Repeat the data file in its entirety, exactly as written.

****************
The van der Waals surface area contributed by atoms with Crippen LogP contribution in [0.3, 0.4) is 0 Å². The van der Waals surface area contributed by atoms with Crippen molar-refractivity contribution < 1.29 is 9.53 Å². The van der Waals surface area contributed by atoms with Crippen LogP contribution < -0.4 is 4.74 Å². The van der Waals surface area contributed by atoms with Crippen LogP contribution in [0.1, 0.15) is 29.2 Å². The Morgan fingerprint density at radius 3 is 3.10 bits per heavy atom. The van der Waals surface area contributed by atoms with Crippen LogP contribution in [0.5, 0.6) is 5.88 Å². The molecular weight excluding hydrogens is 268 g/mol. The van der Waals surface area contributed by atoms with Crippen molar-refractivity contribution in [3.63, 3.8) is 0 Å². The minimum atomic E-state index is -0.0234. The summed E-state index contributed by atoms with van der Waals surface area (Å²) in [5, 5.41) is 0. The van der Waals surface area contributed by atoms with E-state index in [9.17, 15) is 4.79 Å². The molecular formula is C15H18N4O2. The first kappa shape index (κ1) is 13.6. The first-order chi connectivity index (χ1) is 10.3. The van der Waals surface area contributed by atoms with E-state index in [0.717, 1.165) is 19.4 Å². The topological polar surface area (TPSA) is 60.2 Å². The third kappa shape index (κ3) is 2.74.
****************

The van der Waals surface area contributed by atoms with Crippen LogP contribution in [0.3, 0.4) is 0 Å². The van der Waals surface area contributed by atoms with Crippen molar-refractivity contribution < 1.29 is 9.53 Å². The van der Waals surface area contributed by atoms with Crippen LogP contribution < -0.4 is 4.74 Å². The van der Waals surface area contributed by atoms with Crippen LogP contribution in [0.1, 0.15) is 29.2 Å². The Morgan fingerprint density at radius 3 is 3.10 bits per heavy atom. The van der Waals surface area contributed by atoms with Crippen LogP contribution in [0.5, 0.6) is 5.88 Å². The molecular weight excluding hydrogens is 268 g/mol. The van der Waals surface area contributed by atoms with Crippen molar-refractivity contribution in [3.63, 3.8) is 0 Å². The minimum atomic E-state index is -0.0234. The summed E-state index contributed by atoms with van der Waals surface area (Å²) in [5, 5.41) is 0. The van der Waals surface area contributed by atoms with E-state index in [9.17, 15) is 4.79 Å². The molecular formula is C15H18N4O2. The first kappa shape index (κ1) is 13.6. The first-order chi connectivity index (χ1) is 10.3. The van der Waals surface area contributed by atoms with E-state index in [0.717, 1.165) is 19.4 Å². The topological polar surface area (TPSA) is 60.2 Å². The third kappa shape index (κ3) is 2.74.